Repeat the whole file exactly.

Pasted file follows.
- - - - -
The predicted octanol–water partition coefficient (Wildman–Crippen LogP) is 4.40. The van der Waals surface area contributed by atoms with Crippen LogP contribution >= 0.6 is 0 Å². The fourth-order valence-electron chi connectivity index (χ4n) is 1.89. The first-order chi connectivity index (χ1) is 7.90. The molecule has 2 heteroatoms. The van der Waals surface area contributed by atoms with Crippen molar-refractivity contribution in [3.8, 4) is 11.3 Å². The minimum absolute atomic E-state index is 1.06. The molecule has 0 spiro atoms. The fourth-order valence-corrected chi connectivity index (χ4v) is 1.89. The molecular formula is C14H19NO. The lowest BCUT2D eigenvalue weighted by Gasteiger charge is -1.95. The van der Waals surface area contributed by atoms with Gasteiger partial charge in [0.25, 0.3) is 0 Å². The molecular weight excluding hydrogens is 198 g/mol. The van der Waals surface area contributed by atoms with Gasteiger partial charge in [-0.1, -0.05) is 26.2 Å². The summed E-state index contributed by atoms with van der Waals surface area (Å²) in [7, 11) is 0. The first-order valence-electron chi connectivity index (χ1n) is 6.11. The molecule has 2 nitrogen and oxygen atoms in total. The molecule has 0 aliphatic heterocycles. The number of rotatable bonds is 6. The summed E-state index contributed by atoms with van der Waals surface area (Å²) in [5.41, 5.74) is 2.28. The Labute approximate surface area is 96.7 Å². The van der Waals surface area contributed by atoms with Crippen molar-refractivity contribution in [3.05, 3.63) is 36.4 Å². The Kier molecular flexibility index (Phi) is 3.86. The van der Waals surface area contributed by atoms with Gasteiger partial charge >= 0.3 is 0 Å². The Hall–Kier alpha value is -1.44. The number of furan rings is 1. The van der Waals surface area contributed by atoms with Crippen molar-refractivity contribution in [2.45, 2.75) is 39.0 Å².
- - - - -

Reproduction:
The predicted octanol–water partition coefficient (Wildman–Crippen LogP) is 4.40. The van der Waals surface area contributed by atoms with Crippen LogP contribution >= 0.6 is 0 Å². The fourth-order valence-electron chi connectivity index (χ4n) is 1.89. The first-order chi connectivity index (χ1) is 7.90. The molecule has 2 heteroatoms. The van der Waals surface area contributed by atoms with Crippen molar-refractivity contribution in [3.8, 4) is 11.3 Å². The minimum absolute atomic E-state index is 1.06. The molecule has 0 spiro atoms. The fourth-order valence-corrected chi connectivity index (χ4v) is 1.89. The molecular formula is C14H19NO. The lowest BCUT2D eigenvalue weighted by Gasteiger charge is -1.95. The van der Waals surface area contributed by atoms with Gasteiger partial charge in [0.25, 0.3) is 0 Å². The molecular weight excluding hydrogens is 198 g/mol. The van der Waals surface area contributed by atoms with Gasteiger partial charge in [-0.1, -0.05) is 26.2 Å². The summed E-state index contributed by atoms with van der Waals surface area (Å²) in [7, 11) is 0. The first-order valence-electron chi connectivity index (χ1n) is 6.11. The molecule has 2 nitrogen and oxygen atoms in total. The molecule has 0 aliphatic heterocycles. The number of rotatable bonds is 6. The summed E-state index contributed by atoms with van der Waals surface area (Å²) in [5.41, 5.74) is 2.28. The Labute approximate surface area is 96.7 Å². The van der Waals surface area contributed by atoms with Crippen molar-refractivity contribution in [3.05, 3.63) is 36.4 Å². The Kier molecular flexibility index (Phi) is 3.86. The van der Waals surface area contributed by atoms with Gasteiger partial charge >= 0.3 is 0 Å². The Hall–Kier alpha value is -1.44. The number of furan rings is 1. The van der Waals surface area contributed by atoms with Crippen molar-refractivity contribution in [2.45, 2.75) is 39.0 Å².